\[ D_t=NAV_{t-1} \times (1+G_t) \times RD(Age_t-1, bow, L). \] In contrast to the RC function, TA specify the RD function, which is the defining characteristic of their model. Concretely,

\[ RD=\left(\frac{Age_{t-1}}{L} \right)^{bow}. \]

Below I plot the RD function for different \(bow\) values to get a better understanding of the mechanics. A few observations:

- The rate of distribution increases over time and always ends up at 100%
- The higher the \(bow\) factor, the lower the rate of distribution is in earlier years
- A \(bow\) factor of 1 is the special case for which the rate of distribution increases linearly with the age of the PE fund

```
library(data.table)
library(ggplot2)
RD_function <- function(age, L, bow) {
return((age/L)^bow)
}
vecBow <- seq(from=0.5,to=3,by=0.5)
vecAge <- 1:15
rdDT <- data.table(Bow = rep(vecBow, each=length(vecAge)),
Age = rep(vecAge, times=length(vecBow)))
rdDT[, RD:=RD_function(age=Age, bow=Bow,L=max(Age)), by=Bow]
ggplot(rdDT, aes(x=Age, y=RD)) +
geom_line() +
facet_wrap(vars(Bow), nrow=3) +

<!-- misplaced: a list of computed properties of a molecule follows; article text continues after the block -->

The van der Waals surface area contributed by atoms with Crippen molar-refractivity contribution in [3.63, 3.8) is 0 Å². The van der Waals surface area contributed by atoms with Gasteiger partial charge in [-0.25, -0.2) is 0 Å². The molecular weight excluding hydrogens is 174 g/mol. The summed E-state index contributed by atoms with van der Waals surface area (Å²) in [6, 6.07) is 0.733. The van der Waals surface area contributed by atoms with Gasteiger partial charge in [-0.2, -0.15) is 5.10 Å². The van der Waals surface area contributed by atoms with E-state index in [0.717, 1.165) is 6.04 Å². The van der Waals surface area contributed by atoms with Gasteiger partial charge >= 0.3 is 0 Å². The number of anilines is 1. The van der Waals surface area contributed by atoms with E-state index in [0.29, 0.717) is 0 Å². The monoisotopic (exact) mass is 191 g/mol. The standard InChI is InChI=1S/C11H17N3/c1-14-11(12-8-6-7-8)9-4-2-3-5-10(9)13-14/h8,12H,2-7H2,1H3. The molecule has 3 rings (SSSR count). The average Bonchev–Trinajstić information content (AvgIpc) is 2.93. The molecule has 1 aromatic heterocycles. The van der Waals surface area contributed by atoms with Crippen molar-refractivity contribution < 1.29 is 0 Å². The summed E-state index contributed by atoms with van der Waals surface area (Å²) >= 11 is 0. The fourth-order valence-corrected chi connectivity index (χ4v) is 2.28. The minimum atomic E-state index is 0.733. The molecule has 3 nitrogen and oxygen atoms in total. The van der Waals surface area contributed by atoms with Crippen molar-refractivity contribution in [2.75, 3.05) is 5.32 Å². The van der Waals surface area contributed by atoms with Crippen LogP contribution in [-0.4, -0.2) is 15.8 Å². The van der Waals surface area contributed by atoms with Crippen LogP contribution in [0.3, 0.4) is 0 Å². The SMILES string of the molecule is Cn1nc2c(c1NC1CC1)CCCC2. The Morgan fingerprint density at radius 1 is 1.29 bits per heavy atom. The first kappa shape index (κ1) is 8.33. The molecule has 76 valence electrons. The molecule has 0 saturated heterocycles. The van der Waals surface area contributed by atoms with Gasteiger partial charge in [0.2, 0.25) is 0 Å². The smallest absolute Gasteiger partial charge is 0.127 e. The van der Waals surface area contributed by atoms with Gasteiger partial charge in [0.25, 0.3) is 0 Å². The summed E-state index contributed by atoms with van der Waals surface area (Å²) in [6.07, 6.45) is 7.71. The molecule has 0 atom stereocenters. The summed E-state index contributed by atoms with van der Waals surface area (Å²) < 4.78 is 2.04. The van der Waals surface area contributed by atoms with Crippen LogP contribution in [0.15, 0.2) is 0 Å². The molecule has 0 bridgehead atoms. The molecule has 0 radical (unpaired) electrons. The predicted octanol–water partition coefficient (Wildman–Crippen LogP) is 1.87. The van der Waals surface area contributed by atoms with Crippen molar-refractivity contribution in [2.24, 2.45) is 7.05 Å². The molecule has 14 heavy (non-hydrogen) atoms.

ylab("Rate of Distribution (RD)")
```

Below is the code for an R function to run the TA model in R, together with a function that produces outputs, including `ggplot2`

plots:

```
# This file includes functions to run the Takahashi / Alexander (TA) model
#' This function produces vectors of contributions, distributions, and NAVs,
#' based on the deterministic Takahashi / Alexander (TA) (2002) model and
#' adjusted for a periodically changing growth rate, as proposed by
#' Jeet (2020).
#'
#' The inputs of the model are explained in the parameter section. The
#' inputs have to be adjusted based on the desired periodicity (annually,
#' quarterly, etc.).. Three equations fully describe the model:
#'
#' Equation to model capital calls \eqn{C_t} in period t, based on
#' uncalled capital \eqn{UC_t}:
#'
#' \deqn{C[t] = UC[t] * .vec\_RC[t]}
#'
#' \code{.vec_RC} is the vector of rate of contributions. This one is pretty
#' straightforward; the called capital in a period is the beginning-of-period
#' uncalled capital multiplied with the percentage of capital assumed /
#' expected to be called in the period.
#'
#' To model distributions \eqn{D_t} in period t, the following equation is
#' used:
#'
#' \deqn{D[t] = NAV[t-1] * (1+.vec\_growth[t]) * RD(Age[t-1],.bow,.life)}
#'
#' The distributions have to come from the NAV of the fund, which is grown
#' by a growth factor over time. The level of distributions is then defined
#' by a function RD as follows:
#'
#' \deqn{RD = (\frac{Age[t-1]}{.life})^{.bow}}
#'